Groves Academy celebrates 40 years with a familiar face.
Henry Winkler knows firsthand the struggles of living with a learning disability.
The actor, best known as "The Fonz" on the 1970s sitcom "Happy Days," was diagnosed as being dyslexic when he was 31 and only after his stepson was tested for a learning disability.
"I learn through my ears," he explained. "I have to hear stuff because reading is so difficult for me."
Winkler's willingness to share his story is why he'll be headlining a fundraiser later this month for Groves Academy in St. Louis Park, a private school for children with learning disabilities, language disabilities and attention deficit disorder.
Winkler has spoken about his struggles with dyslexia at similar events all over the country for the past 15 years. He said the message may vary slightly, but basically goes back to the same philosophy by which he lives his life: "If you will it, it is not a dream." The quote, first brought to his attention by a piece of fan mail, holds a personal meaning.
Beyond acting, Winkler has been a director, producer, philanthropist and author. In 2003, he collaborated with Lin Oliver to write a series of children's books about a fourth-grade boy, Hank Zipzer, who is dyslexic.
In a recent interview, Winkler talked about how becoming an author was one of his proudest moments, because it proves there are no limits to what someone with a learning disability can accomplish. "I tell my story when I go to visit children from second to 12th grade and I ask, 'Do you have trouble in school?' Maybe a few will raise their hands. By the end, when I'm done talking, they all want to be dyslexic."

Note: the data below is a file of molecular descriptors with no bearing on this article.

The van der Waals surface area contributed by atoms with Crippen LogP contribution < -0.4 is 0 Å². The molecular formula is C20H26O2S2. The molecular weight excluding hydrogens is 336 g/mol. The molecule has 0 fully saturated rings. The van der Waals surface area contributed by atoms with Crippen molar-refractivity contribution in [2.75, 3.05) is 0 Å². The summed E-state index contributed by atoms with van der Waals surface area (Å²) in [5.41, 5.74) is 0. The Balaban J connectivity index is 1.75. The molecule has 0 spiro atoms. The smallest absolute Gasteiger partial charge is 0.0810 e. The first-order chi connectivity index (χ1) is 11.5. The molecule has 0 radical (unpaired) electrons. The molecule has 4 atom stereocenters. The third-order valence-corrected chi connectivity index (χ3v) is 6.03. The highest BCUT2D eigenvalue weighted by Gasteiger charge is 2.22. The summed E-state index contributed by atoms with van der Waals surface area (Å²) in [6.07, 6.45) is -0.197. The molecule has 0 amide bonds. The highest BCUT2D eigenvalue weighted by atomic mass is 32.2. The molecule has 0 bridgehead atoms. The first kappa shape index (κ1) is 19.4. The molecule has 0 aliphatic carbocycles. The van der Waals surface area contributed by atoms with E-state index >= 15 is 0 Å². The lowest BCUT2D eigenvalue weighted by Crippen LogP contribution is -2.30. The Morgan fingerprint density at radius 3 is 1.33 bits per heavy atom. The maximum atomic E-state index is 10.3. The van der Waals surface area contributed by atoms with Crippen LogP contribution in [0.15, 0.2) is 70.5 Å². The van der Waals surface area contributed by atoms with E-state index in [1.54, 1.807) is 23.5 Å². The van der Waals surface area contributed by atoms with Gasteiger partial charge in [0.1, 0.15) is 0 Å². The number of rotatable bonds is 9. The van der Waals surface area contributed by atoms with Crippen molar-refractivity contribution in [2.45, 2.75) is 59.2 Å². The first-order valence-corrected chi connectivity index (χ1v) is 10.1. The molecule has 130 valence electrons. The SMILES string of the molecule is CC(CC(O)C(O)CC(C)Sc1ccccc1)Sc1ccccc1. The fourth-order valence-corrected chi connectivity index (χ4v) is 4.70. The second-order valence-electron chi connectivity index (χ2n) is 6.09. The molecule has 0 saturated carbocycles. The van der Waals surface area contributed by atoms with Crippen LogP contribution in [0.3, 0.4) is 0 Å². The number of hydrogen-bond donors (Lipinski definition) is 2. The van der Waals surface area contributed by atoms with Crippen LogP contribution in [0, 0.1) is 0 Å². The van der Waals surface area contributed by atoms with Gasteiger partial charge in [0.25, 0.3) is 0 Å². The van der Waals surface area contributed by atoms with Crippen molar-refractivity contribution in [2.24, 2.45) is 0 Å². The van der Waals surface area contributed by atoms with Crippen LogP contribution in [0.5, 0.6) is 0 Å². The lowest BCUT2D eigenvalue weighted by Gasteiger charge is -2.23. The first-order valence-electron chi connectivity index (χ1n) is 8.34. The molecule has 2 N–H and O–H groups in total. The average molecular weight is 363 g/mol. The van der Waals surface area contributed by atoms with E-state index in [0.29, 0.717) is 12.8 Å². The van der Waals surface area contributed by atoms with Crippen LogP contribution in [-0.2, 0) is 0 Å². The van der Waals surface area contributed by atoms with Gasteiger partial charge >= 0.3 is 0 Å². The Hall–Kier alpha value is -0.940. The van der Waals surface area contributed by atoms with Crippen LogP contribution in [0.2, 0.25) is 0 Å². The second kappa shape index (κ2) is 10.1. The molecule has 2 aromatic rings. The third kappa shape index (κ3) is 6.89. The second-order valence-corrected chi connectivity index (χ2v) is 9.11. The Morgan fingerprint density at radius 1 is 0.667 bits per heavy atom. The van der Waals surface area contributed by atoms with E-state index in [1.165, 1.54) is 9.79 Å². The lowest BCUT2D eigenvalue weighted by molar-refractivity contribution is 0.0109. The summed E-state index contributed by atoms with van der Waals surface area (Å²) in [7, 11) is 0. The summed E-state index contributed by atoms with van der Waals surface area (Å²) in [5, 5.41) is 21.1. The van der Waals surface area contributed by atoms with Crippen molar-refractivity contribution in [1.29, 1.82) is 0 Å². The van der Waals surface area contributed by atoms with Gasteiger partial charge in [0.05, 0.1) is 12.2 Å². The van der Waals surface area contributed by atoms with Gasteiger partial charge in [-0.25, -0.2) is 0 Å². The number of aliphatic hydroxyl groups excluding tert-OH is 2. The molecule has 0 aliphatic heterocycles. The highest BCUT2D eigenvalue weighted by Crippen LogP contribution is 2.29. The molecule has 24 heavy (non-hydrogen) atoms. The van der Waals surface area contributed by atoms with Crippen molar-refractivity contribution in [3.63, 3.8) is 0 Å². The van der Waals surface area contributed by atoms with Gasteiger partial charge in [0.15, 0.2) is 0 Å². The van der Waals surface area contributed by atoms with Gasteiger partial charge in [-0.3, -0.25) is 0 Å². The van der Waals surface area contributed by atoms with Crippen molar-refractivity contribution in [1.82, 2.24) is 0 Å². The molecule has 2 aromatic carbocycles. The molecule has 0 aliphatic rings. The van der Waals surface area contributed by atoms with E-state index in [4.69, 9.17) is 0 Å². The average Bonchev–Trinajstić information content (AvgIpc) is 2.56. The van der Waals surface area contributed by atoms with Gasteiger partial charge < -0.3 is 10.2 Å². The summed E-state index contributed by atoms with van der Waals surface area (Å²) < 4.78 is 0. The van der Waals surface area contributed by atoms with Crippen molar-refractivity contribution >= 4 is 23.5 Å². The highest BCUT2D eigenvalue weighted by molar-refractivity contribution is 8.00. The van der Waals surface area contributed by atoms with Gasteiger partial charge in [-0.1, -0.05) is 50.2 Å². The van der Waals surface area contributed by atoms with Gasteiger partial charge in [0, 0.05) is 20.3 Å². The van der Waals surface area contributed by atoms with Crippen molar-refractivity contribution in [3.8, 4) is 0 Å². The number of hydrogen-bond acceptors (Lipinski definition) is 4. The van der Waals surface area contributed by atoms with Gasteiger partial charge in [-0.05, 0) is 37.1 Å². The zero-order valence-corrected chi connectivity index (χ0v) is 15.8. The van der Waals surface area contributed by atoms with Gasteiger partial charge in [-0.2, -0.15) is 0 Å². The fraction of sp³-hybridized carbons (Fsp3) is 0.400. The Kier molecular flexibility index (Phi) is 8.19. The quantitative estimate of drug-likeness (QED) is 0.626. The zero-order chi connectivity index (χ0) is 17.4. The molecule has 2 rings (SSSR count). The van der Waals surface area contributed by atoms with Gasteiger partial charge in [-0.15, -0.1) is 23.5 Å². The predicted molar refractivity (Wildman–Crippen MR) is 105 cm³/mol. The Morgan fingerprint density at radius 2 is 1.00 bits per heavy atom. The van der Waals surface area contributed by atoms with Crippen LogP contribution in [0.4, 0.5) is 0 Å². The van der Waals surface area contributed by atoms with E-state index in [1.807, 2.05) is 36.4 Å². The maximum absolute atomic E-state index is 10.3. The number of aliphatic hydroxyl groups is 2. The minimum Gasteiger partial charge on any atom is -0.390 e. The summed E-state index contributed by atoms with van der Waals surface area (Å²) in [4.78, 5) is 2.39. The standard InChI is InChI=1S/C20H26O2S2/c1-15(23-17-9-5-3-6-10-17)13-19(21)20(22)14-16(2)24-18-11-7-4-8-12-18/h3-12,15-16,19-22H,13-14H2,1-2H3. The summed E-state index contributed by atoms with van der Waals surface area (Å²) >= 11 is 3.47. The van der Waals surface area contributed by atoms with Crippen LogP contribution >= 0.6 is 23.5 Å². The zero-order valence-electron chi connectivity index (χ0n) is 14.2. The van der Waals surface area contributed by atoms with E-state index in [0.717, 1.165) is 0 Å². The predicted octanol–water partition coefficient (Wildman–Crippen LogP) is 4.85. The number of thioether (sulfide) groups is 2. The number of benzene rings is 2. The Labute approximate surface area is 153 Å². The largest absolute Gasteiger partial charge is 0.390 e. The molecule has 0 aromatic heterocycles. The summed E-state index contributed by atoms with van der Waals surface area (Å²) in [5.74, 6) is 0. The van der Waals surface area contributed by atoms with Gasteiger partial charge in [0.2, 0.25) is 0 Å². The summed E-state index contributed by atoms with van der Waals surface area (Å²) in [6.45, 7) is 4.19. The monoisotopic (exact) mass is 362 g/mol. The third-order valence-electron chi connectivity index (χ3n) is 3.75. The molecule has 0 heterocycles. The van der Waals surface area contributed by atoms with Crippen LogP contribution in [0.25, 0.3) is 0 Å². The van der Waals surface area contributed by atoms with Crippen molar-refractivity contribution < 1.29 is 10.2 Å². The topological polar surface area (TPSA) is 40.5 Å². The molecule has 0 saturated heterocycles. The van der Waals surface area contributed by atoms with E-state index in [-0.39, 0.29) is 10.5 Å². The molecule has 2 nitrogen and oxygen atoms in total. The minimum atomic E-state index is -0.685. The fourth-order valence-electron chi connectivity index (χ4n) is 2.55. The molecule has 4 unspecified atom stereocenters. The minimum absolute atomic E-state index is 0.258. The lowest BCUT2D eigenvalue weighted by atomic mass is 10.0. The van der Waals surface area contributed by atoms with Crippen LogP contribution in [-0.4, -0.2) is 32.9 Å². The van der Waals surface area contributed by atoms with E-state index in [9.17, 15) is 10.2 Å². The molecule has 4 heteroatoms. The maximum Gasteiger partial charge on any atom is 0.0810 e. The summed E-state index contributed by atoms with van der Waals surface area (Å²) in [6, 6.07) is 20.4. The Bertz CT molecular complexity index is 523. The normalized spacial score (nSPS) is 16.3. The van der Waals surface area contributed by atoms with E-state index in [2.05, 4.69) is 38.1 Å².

Students at Groves sent Winkler a video to convince him to come to their school. One line that stood out to him: "We are comfortable here." Now Winkler is coming, and the school couldn't be more grateful.
"We've seen a lot more interest in this year's event," said Heidi Freisinger, the school's development and events coordinator. So much more interest, in fact, that attendance for the event is expected to nearly double that of previous years. She estimated that 800 people will come to see Winkler and support the school, in comparison with last year's 450.
Freisinger said the school expects to raise a minimum of $550,000 at this year's event, but more likely in the $600,000 to $700,000 range.
Also making the event possible are more than 100 parent volunteers. Krista Bergert chose to send her fifth-grade daughter to Groves because of the special attention kids receive there.
"They have so many incredible outreach programs," she said. "They understand the way her brain works. It's been a huge benefit."
For his part, Winkler is more than happy to help raise money for the school. "It just seemed like a perfect fit."
Stephanie Audette is a University of Minnesota journalism student on assignment for the Star Tribune.